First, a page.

Carrying the bag, and a camera

When I first got the Range Pouch, maybe even on its first outing, I found myself coming a little unstuck. I loaded the bag with a second lens attached it to the strap and went out with my camera in my hand. I did a bit of shooting and then needed both hands to do something else. Without my camera on a strap I had to put it on a wall for a minute. I puzzled over this for a minute thinking I was going to need to make use of my second Peak Design strap which would inevitably result in the dreaded double-strap-tangle. That was until I remembered I was using the Peak Design system. Now, I appreciate this little anecdote sounds a little like some sort of poorly contrived infomercial, but this genuinely happened, so bear with me…

I unclipped the bag from the strap, attached it to my belt, then clipped the camera to the strap instead. I then carried on my day with my kit in this configuration, but I could have reverted to how I’d previously been shooting, or even left the bag attached to my belt, and taken the strap off the camera and put it in the bag under the spare lens I was carrying. It’s little moments like this with this system that you realise just how well designed it really is!

A compact camera bag

As a compact camera bag the Range Pouch spot on too. I’ve probably used it more for this purpose than carrying a second lens so far, but to be honest, there’s not much to say. My small compact cameras fit in it easily with the flap folding right over and holding them safe. My biggest compact camera the Ricoh FF90 Super fits in it too. In fact, the one day, I even used it to carry a small camera and a spare roll of film under the lower inside divider – I might even fit two in there with a small camera and a bit of a shove. Not that I ever need that much film in one outing, mind…

Final thoughts

As I’ve said, I’ve completely bought into the Peak Design system. You only have to have a look through my Instagram to see how many of my cameras also feature the little dangly Anchors hanging from the strap lugs. I suspect that this does make me a little brand loyal, but quite genuinely, I find very little fault with the small Range Pouch. For what I wanted, it’s absolutely ideal!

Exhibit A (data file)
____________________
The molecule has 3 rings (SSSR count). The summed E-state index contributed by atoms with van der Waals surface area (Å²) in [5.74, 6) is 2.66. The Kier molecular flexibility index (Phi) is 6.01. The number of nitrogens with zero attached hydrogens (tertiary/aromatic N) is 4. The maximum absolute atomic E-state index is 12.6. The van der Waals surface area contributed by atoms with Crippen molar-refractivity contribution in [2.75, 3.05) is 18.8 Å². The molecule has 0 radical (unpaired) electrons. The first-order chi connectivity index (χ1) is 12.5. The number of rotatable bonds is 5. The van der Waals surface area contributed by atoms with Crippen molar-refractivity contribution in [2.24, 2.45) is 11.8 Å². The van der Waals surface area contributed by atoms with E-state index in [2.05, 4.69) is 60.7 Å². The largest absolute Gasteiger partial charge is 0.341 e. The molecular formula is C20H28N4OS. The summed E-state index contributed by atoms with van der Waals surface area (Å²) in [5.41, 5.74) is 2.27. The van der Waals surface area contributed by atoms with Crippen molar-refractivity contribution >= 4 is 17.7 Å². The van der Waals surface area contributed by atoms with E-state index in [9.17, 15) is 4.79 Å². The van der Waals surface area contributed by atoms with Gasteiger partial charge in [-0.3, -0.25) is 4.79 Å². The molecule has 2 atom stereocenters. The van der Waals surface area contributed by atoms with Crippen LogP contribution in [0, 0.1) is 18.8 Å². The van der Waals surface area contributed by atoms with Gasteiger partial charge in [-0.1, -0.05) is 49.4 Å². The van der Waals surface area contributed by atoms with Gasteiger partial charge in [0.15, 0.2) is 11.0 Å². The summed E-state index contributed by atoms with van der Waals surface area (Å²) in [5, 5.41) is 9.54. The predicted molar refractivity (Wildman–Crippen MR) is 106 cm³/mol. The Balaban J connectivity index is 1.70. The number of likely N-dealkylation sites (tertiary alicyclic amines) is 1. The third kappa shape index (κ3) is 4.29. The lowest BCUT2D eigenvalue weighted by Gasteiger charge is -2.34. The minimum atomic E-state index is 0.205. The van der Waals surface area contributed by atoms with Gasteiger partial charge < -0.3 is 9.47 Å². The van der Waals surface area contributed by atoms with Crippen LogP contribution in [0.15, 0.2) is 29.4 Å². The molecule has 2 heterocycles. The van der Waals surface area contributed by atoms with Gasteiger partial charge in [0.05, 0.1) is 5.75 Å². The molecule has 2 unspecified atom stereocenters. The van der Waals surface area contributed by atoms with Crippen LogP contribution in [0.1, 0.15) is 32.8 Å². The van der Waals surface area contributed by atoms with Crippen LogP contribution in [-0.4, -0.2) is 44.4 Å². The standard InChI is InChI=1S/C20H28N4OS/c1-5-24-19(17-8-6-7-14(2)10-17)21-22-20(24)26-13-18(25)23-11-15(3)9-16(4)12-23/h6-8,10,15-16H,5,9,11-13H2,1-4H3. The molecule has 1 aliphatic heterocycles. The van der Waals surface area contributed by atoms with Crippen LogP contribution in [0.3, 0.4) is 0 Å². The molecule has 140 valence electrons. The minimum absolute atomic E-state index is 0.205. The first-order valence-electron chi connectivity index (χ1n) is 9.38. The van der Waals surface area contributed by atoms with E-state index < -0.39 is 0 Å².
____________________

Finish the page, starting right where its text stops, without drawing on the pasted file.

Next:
You can get your our Range Pouch here

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9 thoughts on “Peak Design Range Pouch (Small) Review”

  1. I too am completely sold on the Peak Design system. I only have the 3 different straps and myriad anchors at the moment, but this would be great for the times I don’t feel like toting a bag around (i.e. the vast majority of times)

  2. I’m not a fan of their bags at all, but I have a neck strap and a bunch of the anchors for my various cameras. Guess I was influenced by these damn IG influencers. The anchor system is good idea, but Peak Design is horribly expensive for what it really is.

  3. Chris Rusbridge

    Hi Hamish. Would the small bag take a small camera such as a Sony A6000? My daughter has bought this camera and is looking for a a bag for it… though she also says she wants the bag to fit in her handbag!

  4. Their customer support and integrity is amazing. I believe they had some ridiculously low failure rate on the anchor straps. 7/ 1 hundred thousand or something crazy and yet they went and sent out replacement anchors to every single one of their customers! I have the cuff and the slide lite, and they really are amazing straps.

  5. To me the whole system just seems massively over-designed, and is a solution in search of a problem. I have a little belt pouch that can hold a couple of RF lenses that cost me 20 quid. Or I just carry cameras and lenses in regular bags with domke wrappers or optech neoprene pouches. Works very well, is more flexible and costs way less!